Skip to main content

The Quakers don’t fit the stereotypical image of high-powered lobbyists. But these peacemakers, led by Kate Gould, just claimed victory in the most hard-fought battle in Washington, after enough Senate Democrats pledged to uphold the Iran nuclear agreement negotiated by President Barack Obama.

Gould, a registered lobbyist, is the legislative associate for Middle East policy at the Friends Committee on National Legislation, where for the past four years she has led the group’s advocacy regarding Iran, as well as Iraq, Syria, Israel and Palestine.

Despite furious lobbying and millions of dollars spent on national television ads to oppose the Iran deal, this young Quaker helped mobilize a diverse group of grassroots activists, nuclear nonproliferation experts and faith-based groups to win the backing of at least 34 Senate Democrats. Even if the Republican-led Congress passes a resolution of disapproval to block the agreement in the coming weeks, Obama’s veto would be sustained.

“Securing 34 Senate votes for the Iran nuclear accord to move forward is a victory for the clear majority of Americans who want to see their lawmakers let diplomacy work,” says Gould, 31, who got her first taste for political advocacy more than a decade ago as a student at Western Washington University deeply involved in the anti-Iraq War movement.

According to people closely involved in congressional advocacy in favor of the Iran deal, Gould has been a critical player doing behind-the-scenes organizing work.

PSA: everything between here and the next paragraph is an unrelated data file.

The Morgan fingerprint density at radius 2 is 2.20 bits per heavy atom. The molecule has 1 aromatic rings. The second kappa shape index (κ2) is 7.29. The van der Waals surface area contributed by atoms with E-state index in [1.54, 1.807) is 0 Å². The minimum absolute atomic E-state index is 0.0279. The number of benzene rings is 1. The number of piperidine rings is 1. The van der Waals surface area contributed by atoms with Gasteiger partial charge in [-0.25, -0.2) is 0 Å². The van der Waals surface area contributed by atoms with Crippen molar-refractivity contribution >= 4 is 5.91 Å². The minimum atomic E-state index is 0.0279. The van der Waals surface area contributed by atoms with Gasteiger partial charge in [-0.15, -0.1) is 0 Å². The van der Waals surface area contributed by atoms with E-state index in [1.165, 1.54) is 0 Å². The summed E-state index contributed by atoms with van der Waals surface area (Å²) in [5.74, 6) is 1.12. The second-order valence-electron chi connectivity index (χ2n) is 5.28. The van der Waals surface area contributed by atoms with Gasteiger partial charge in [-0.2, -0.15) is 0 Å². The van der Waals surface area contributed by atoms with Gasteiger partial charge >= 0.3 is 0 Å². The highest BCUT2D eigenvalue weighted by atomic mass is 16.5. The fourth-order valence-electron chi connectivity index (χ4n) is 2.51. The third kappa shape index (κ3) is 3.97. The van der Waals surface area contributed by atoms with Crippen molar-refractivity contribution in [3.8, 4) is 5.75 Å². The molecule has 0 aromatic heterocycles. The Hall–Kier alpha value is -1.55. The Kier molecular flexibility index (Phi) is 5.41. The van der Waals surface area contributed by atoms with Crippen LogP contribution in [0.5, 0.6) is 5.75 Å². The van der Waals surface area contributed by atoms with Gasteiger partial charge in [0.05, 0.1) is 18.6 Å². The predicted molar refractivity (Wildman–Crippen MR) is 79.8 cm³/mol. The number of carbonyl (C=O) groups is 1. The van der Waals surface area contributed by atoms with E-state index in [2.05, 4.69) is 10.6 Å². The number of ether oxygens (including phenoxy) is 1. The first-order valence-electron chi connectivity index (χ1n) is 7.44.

According to people closely involved in congressional advocacy in favor of the Iran deal, Gould has been a critical player doing behind-the-scenes organizing work.

“Kate has one of those rare talents: she understands that these issues are deeply cared about across the country and, importantly, knows how to help grassroots communities bring their voices to Washington,” says Joy Drucker, a former deputy assistant secretary of State for House affairs and now a consultant working with the White House and nonprofit groups to round up congressional support for the Iran deal. “Few advocates really can marry those two skills together.”

Gould’s efforts included directly lobbying lawmakers and their staffs, as well as rallying activists to attend over 50 constituent meetings during the August recess, tracking whip counts in Congress, getting letters-to-the-editor in support of the deal in newspapers in all 50 states and shepherding a letter to Congress signed by 53 Christian leaders in support of the agreement.

“One of the things that is most impressive about Kate is her commitment and enthusiasm,” says Kelsey Davenport, director for nonproliferation policy at the Arms Control Association. Prior to working for the Quaker lobby, Gould was director of advocacy and outreach at Just Foreign Policy, a group pushing for liberal U.S. foreign policies, and worked as an intern for Democratic Sen. Jeff Merkley of Oregon.

She says her belief in “that of God in every human being” guides her work for peace, and she spent nearly a year living and working in the Middle East. Her work included teaching English to Palestinian school teachers and coordinating a radio program produced by the Israel-Palestine Center for Research and Information.

Building support for the Iran deal, however, has been an experience all on its own, she says.“It’s been amazing to see how the citizen advocacy work is really working.” 

— Rachel Oswald

Republished with permission of CQ Rollcall 2015 CQRollcall Inc. 

All rights reserved.

Join our email list!

Quakers and Friends are changing public policy.